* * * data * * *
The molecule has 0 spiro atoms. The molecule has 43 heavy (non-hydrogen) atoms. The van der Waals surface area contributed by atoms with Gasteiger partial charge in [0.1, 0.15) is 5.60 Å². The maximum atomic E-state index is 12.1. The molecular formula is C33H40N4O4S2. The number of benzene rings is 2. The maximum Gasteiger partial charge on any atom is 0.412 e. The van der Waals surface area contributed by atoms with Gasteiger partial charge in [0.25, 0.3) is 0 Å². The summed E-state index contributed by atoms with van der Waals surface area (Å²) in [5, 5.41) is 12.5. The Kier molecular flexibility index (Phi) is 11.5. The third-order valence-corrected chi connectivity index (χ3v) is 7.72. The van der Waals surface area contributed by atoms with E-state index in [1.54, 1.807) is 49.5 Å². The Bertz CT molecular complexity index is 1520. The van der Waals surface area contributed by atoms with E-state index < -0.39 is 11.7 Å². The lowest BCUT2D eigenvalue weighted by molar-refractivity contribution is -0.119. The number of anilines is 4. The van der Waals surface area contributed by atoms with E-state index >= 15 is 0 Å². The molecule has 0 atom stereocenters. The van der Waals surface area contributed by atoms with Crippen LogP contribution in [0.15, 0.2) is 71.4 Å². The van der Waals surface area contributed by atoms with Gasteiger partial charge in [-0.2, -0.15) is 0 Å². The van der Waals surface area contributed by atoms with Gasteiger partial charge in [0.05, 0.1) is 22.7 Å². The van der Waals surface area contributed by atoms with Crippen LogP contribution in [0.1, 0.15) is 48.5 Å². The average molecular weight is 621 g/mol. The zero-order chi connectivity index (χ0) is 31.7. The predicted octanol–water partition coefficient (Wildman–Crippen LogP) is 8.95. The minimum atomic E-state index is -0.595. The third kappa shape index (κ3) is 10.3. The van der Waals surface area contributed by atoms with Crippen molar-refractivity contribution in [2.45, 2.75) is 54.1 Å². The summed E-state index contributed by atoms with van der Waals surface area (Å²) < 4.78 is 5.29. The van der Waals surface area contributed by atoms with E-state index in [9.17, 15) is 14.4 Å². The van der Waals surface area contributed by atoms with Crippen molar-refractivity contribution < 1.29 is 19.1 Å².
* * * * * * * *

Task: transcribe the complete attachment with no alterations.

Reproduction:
The molecule has 0 spiro atoms. The molecule has 43 heavy (non-hydrogen) atoms. The van der Waals surface area contributed by atoms with Gasteiger partial charge in [0.1, 0.15) is 5.60 Å². The maximum atomic E-state index is 12.1. The molecular formula is C33H40N4O4S2. The number of benzene rings is 2. The maximum Gasteiger partial charge on any atom is 0.412 e. The van der Waals surface area contributed by atoms with Gasteiger partial charge in [0.25, 0.3) is 0 Å². The summed E-state index contributed by atoms with van der Waals surface area (Å²) in [5, 5.41) is 12.5. The Kier molecular flexibility index (Phi) is 11.5. The third-order valence-corrected chi connectivity index (χ3v) is 7.72. The van der Waals surface area contributed by atoms with E-state index in [1.54, 1.807) is 49.5 Å². The Bertz CT molecular complexity index is 1520. The van der Waals surface area contributed by atoms with E-state index < -0.39 is 11.7 Å². The lowest BCUT2D eigenvalue weighted by molar-refractivity contribution is -0.119. The number of anilines is 4. The van der Waals surface area contributed by atoms with E-state index >= 15 is 0 Å². The molecule has 0 atom stereocenters. The van der Waals surface area contributed by atoms with Crippen LogP contribution in [0.15, 0.2) is 71.4 Å². The van der Waals surface area contributed by atoms with Gasteiger partial charge in [-0.2, -0.15) is 0 Å². The van der Waals surface area contributed by atoms with Gasteiger partial charge in [0.05, 0.1) is 22.7 Å². The van der Waals surface area contributed by atoms with Crippen LogP contribution in [0.1, 0.15) is 48.5 Å². The average molecular weight is 621 g/mol. The zero-order chi connectivity index (χ0) is 31.7. The predicted octanol–water partition coefficient (Wildman–Crippen LogP) is 8.95. The minimum atomic E-state index is -0.595. The third kappa shape index (κ3) is 10.3. The van der Waals surface area contributed by atoms with Crippen molar-refractivity contribution in [2.45, 2.75) is 54.1 Å². The summed E-state index contributed by atoms with van der Waals surface area (Å²) < 4.78 is 5.29. The van der Waals surface area contributed by atoms with E-state index in [9.17, 15) is 14.4 Å². The van der Waals surface area contributed by atoms with Crippen molar-refractivity contribution < 1.29 is 19.1 Å².